Smile like you mean it. Or not.
“Science tells us that smiling – even if it’s faked, forced and not real – actually causes the brain to stimulate the production of dopamine,” Dr Mary Berge said, and for those not well versed in neuroscience, that means something good is happening.
“Your brain has no idea whether a smile is faked. It just says, ‘Oh, I know what those muscles are doing, and they’re smiling. OK, that means let’s go, guys. Let’s start producing dopamine.’”
A licensed clinical psychologist with more than 25 years of experience, Berge has been giving presentations on Staying Sane During the COVID-19 Pandemic since life as many know it shifted gears in March. She recently shared a variety of coping mechanisms and discussed some of the related physiology.
Dopamine, for example, is one of the “happy hormones” that the brain produces to prompt positive feelings, Berge said. Other such chemicals include oxytocin and serotonin.
“I like to call oxytocin the ‘hug drug,’” Berge said. “Just hugging someone – even, they say, a pet – even a stuffed animal or a pillow, the act of hugging and squeezing and nurturing and cuddling with something really does help to get oxytocin stimulated in the system.”
As for serotonin, exercise aids production. “A quick eight- to ten-minute walk at a good pace will release serotonin in the system, and little bursts of serotonin throughout the day are important to your mental health,” Berge said. “Serotonin and exercise also help to keep inflammation down, and if you’re less inflamed, you’re less likely to be sick.”
On the negative side of brain function is the effect of stressors on the amygdala, a part of the brain that performs a vital role in decision-making and emotional responses.
“They send a message to your hypothalamus,” Berge said, referring to the portion that links the nervous and endocrine systems, “which then sends off a fire alarm, sort of that ‘fight, flight or freeze’ mode in your body.”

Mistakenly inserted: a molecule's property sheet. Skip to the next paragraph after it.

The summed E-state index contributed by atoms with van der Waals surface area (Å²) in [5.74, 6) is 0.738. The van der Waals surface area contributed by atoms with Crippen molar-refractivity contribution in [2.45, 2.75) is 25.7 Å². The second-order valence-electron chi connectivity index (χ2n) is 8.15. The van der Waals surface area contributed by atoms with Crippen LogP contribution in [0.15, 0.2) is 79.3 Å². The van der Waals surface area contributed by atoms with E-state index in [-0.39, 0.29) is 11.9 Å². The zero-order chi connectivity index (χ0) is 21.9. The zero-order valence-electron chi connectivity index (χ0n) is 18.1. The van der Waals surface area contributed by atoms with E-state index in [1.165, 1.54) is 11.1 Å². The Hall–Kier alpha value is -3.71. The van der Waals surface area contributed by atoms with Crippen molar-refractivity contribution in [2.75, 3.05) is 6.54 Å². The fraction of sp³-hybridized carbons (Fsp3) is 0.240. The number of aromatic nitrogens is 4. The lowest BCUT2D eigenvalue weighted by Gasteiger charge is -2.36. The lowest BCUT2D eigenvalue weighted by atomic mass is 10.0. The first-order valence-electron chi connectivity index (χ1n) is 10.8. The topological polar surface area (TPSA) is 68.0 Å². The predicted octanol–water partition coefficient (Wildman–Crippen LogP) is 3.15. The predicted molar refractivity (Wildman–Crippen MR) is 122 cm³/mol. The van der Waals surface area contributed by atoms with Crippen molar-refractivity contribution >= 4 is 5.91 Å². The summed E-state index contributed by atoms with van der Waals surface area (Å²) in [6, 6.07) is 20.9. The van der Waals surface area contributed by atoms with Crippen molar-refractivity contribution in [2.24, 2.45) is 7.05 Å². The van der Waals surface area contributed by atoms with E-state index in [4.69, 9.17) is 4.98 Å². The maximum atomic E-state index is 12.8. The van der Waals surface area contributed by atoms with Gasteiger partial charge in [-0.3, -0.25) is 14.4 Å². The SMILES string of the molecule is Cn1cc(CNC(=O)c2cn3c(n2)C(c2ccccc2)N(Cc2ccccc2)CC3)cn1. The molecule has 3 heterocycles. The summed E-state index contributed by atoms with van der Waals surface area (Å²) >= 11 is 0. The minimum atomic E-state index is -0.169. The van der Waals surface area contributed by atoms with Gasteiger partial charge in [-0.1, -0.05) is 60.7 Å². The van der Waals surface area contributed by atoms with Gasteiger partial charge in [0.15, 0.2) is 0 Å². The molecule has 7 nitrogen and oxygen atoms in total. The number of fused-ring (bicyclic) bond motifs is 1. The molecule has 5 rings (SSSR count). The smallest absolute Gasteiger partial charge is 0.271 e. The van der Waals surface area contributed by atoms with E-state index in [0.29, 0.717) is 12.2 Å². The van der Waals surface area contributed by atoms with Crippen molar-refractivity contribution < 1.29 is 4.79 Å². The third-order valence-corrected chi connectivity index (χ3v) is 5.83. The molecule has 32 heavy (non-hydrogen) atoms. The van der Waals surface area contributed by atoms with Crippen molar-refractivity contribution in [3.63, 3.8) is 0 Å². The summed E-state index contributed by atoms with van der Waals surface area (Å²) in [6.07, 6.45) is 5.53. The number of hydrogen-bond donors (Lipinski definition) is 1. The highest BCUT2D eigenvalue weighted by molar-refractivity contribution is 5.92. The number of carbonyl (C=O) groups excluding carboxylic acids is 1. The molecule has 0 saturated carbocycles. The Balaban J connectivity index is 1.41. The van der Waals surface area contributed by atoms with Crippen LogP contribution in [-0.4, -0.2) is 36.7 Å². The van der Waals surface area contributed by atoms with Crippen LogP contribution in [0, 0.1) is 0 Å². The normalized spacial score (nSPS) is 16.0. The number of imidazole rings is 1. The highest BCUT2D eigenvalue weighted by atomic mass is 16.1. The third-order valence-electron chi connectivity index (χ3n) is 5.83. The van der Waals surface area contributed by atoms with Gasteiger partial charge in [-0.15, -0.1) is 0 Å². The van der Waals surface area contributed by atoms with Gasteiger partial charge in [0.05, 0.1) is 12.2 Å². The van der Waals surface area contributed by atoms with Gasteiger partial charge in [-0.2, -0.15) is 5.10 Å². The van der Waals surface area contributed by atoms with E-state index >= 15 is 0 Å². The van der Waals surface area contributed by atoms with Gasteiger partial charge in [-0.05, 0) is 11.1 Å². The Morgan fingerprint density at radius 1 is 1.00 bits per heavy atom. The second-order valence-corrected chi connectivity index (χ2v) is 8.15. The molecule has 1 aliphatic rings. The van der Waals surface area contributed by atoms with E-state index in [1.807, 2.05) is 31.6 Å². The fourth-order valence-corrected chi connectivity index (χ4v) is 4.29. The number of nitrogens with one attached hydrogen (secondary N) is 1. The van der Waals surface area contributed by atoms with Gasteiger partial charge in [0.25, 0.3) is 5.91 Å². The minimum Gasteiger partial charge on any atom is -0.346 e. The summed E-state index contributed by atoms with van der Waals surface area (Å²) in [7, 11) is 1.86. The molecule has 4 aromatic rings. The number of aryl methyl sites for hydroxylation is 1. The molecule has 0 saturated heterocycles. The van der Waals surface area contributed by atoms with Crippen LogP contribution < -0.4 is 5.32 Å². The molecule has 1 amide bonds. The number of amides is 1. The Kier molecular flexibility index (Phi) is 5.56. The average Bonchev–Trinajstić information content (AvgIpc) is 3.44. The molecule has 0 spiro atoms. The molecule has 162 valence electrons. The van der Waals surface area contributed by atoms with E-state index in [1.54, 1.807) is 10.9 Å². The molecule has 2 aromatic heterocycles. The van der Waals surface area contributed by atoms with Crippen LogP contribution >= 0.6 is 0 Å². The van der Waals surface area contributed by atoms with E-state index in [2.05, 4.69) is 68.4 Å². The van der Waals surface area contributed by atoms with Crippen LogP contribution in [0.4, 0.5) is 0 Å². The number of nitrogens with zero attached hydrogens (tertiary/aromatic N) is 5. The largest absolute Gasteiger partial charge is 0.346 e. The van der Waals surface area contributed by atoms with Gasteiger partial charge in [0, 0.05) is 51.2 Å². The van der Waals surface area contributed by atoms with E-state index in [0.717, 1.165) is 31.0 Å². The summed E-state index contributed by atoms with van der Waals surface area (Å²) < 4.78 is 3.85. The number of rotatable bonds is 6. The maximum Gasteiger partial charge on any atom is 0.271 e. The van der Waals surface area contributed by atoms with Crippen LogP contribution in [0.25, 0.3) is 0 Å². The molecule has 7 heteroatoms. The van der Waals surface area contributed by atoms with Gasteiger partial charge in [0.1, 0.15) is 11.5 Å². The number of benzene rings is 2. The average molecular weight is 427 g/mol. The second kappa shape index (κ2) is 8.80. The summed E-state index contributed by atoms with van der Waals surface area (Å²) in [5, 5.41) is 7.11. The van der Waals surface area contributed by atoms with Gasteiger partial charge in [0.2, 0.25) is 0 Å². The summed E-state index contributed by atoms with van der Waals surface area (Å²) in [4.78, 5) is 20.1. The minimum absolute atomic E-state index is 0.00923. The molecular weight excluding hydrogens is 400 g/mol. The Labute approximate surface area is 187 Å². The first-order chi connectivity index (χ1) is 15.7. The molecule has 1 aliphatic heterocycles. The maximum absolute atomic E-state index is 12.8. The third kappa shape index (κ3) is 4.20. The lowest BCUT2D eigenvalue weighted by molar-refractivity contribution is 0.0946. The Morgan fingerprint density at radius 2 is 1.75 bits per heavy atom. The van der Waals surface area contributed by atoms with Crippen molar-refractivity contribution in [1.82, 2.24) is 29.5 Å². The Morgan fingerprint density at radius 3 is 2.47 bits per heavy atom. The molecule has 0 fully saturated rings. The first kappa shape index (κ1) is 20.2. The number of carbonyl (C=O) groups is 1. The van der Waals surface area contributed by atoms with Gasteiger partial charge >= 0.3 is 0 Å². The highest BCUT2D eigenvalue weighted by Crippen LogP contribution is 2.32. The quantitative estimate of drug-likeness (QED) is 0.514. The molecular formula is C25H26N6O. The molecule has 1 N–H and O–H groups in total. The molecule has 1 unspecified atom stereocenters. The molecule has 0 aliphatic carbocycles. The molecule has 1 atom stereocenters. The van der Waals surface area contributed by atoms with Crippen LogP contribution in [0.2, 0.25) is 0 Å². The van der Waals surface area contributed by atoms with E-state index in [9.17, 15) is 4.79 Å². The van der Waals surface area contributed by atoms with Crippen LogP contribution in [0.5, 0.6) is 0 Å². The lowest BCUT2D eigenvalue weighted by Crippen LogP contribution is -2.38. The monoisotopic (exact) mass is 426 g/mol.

To help reduce stress, especially in the context of the pandemic, she recommended limiting the intake of information. Her own routine involves doing so twice a day.
“I start my day with something very local,” she said, specifically mentioning newspapers as providing details she can share with clients, co-workers, friends and family members. “I need to know what’s happening right here, right now. I don’t need to know what’s happening in China. I don’t need to know what’s happening in D.C., not really, not to start my day.”
Later in the day, she shifts gears to a global perspective. “I don’t feel like I’m a citizen of the United States,” she said. “I feel like I’m a citizen of the world, because of Rotary. I have Rotary friends and family all over the world.”
Berge, in fact, is a past Rotary International district governor, and she has been giving her “Staying Sane” presentation on a virtual basis to clubs located in numerous countries.
In her presentations, she also emphasizes the importance of developing and adhering to schedules.
“Just like children, we, as adults, actually do better when we know what is expected of us throughout our day, and that’s especially true when you’re under stress,” she said. “In fact, the lack of a routine can make you feel more lethargic and more doubtful about yourself. Knowing what you’re doing hour-to-hour, six to eight hours of your day, typically leads you to feel more energized and more productive.”
She does recommend against overdoing it. “It’s important to ‘chunk’ your days into two-hour increments, and I do this even here at work in my primary office space,” she said. “I’ll see two patients, and then I’ll have about a 15-minute break.”
That means getting away from her workstation and its primary piece of equipment. “The computer can cause internal neurological stress and physiological stress. So it’s important that if you’re doing a lot of ‘tele’ anything – Zoom, Zoom, Zoom, Zoom, Zoom! – get off of it for 15 minutes every two hours,” Berge said. “It’s just a scientific fact: Breaks help us be more productive.”
Another of her suggestions involves mindfulness, focusing attention on the present instead of dwelling on the past – “That would be ‘would’ve, could’ve, should’ve’ thinking – or what may or may not occur going forward.
“Most people, when they’re worrying and they’re anxious, they’re off into the future. And really, ‘what if?’ thinking hasn’t happened yet,” Berge said. “It’s like standing on a bridge that hasn’t been built yet.”
To promote mindfulness, she demonstrated a deep-breathing exercise, starting with inhaling through the nose, holding the breath for five or six seconds, and exhaling through the mouth. “And it’s very, very slow,” she said. “I like it when my clients will do this two to three times in a row. That really gets the relaxation going in the body.”
As for the overall impact of the COVID-19 pandemic, her advice is to use the experience toward life enhancements.
“Make a decision that you will be different, that somehow this will be a renaissance of your human spirit, that you will value things differently when you come out of this,” Berge said. “Make this your opportunity for how you’re going to be a better person.”
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